Performing a second etching process to increase the depth of a portion of each of the plurality of cavities based on the second sidewall spacer; And
    Forming a strain induced semiconductor alloy in the cavities
    How to include.
  15. The method of claim 14,
    Forming the second sidewall spacers includes depositing a second spacer layer over the first and second semiconductor regions and the first and second gate electrode structures, and the spacer layer over the second semiconductor region. Selectively forming the second sidewall spacer from the second spacer layer while masking
    Way.
  16. The method of claim 14,
    Forming the second sidewall spacers includes depositing a second spacer layer over the first and second semiconductor regions and the first and second gate electrode structures, on the first sidewall spacer, and the first sidewall spacer. Forming the second sidewall spacer on the first spacer layer formed over the semiconductor region;
    Way.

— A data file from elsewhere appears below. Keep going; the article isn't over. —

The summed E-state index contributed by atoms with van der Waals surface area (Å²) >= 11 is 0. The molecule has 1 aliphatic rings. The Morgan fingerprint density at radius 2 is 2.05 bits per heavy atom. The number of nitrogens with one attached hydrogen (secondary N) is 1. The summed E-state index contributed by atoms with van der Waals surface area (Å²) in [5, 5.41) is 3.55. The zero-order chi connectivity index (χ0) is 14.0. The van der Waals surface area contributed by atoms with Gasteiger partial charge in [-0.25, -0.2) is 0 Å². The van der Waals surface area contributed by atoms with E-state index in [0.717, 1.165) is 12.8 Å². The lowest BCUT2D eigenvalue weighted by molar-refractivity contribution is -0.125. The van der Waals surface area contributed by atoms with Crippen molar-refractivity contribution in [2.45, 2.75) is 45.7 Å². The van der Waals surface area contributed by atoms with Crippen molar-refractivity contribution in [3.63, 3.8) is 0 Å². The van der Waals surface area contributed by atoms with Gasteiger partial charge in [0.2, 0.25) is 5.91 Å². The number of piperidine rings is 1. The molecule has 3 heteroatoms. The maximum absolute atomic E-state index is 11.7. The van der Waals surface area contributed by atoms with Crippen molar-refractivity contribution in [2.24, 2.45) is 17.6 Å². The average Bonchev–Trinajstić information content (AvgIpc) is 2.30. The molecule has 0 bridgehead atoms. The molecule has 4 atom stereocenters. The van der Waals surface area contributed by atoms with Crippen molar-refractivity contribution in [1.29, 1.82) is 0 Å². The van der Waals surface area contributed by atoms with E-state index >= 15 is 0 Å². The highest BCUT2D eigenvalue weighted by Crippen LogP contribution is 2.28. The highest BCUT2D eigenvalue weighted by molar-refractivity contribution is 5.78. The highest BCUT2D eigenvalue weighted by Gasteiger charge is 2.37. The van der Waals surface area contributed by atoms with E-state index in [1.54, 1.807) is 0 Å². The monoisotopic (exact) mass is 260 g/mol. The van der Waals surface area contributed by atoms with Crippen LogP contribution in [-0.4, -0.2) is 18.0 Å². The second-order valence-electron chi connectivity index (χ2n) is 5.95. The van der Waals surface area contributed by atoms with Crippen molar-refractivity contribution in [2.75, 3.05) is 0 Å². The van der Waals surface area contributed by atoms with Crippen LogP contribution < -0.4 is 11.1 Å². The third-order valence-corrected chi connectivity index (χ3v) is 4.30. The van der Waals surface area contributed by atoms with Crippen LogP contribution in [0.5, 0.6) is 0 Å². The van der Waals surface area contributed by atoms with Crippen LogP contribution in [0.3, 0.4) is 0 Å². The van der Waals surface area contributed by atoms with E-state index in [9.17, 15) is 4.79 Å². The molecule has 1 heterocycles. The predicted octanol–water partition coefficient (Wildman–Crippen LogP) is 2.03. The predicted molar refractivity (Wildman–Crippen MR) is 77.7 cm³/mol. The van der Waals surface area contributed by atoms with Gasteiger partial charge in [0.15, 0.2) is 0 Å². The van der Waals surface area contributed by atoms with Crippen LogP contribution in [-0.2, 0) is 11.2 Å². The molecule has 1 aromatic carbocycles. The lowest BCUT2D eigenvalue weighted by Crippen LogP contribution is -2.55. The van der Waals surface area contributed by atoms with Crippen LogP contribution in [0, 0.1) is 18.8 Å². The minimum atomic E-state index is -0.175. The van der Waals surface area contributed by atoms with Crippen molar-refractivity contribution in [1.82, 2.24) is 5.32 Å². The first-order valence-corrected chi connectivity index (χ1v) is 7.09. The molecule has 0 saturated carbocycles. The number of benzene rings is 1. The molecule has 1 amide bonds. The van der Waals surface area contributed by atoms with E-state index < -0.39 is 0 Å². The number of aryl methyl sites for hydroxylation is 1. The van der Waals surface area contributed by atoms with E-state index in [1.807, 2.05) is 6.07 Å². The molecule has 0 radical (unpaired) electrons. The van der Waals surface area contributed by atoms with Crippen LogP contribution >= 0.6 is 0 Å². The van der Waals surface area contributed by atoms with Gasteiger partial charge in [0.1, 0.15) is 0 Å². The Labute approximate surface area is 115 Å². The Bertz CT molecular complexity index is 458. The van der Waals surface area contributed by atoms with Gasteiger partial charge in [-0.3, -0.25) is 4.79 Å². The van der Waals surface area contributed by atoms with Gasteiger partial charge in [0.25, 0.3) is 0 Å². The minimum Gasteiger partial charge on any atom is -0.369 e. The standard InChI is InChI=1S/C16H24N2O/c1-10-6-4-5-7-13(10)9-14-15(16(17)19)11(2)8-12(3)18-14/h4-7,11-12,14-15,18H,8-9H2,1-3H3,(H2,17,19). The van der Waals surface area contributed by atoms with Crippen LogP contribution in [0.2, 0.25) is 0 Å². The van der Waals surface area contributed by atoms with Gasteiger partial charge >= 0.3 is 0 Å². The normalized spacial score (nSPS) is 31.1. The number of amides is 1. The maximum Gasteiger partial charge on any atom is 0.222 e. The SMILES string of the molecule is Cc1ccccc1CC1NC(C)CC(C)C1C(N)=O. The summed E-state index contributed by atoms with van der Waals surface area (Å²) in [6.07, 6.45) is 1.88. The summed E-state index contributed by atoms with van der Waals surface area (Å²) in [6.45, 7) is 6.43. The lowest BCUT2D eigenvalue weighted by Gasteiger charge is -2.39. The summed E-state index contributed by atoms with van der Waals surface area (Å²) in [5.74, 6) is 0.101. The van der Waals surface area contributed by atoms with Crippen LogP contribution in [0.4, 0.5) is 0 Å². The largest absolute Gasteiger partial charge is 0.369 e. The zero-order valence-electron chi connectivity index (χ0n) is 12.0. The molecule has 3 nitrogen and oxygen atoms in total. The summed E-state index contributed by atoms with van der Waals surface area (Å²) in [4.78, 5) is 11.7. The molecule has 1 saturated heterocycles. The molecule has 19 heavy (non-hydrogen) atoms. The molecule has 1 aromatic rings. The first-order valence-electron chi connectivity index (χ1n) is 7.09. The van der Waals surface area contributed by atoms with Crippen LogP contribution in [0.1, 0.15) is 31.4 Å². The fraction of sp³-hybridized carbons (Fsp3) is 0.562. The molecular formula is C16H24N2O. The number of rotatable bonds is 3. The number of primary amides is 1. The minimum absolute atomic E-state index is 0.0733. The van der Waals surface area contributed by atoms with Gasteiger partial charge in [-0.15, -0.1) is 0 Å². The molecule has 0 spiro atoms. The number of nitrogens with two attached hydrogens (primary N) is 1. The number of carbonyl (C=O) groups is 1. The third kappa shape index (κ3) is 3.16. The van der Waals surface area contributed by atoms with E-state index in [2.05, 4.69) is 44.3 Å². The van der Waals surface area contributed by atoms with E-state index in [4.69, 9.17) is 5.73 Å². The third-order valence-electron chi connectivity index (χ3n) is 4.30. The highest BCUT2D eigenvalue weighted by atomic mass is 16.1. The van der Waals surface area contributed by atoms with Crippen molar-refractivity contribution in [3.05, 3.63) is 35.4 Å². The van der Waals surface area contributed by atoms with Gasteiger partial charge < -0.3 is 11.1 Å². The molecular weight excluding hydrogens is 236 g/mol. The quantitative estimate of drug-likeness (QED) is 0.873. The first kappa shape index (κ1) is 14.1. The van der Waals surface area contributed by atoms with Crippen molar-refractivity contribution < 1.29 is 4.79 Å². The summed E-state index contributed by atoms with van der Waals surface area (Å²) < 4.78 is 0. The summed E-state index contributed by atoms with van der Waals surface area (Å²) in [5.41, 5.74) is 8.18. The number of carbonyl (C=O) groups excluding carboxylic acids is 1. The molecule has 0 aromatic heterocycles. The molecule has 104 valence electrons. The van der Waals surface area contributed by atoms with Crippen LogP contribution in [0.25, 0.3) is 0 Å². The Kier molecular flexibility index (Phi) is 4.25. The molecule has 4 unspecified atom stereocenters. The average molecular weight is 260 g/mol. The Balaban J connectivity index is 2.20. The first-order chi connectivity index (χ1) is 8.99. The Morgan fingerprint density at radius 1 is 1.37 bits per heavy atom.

17. The method of claim 14,
    Forming the strain induced semiconductor alloy may include performing a first selective epitaxial growth process based on the first and second sidewall spacers, removing the second sidewall spacer, and removing the first sidewall spacer. Performing a second selective epitaxial growth process on a
    Way.
  18. The method of claim 17,
    The first and second epitaxial growth processes are different in at least one process parameter value.
    Way.
  19. The method of claim 18,
    The at least one different process parameter value is determined in in-situ doping of the strain induced semiconductor material.
    Way.
  20. The method of claim 14,
    Wherein the first spacer layer comprises silicon dioxide and the second spacer layer comprises silicon nitride
    Way.
  21. A semiconductor device comprising a transistor formed on a substrate, comprising:
    The transistor is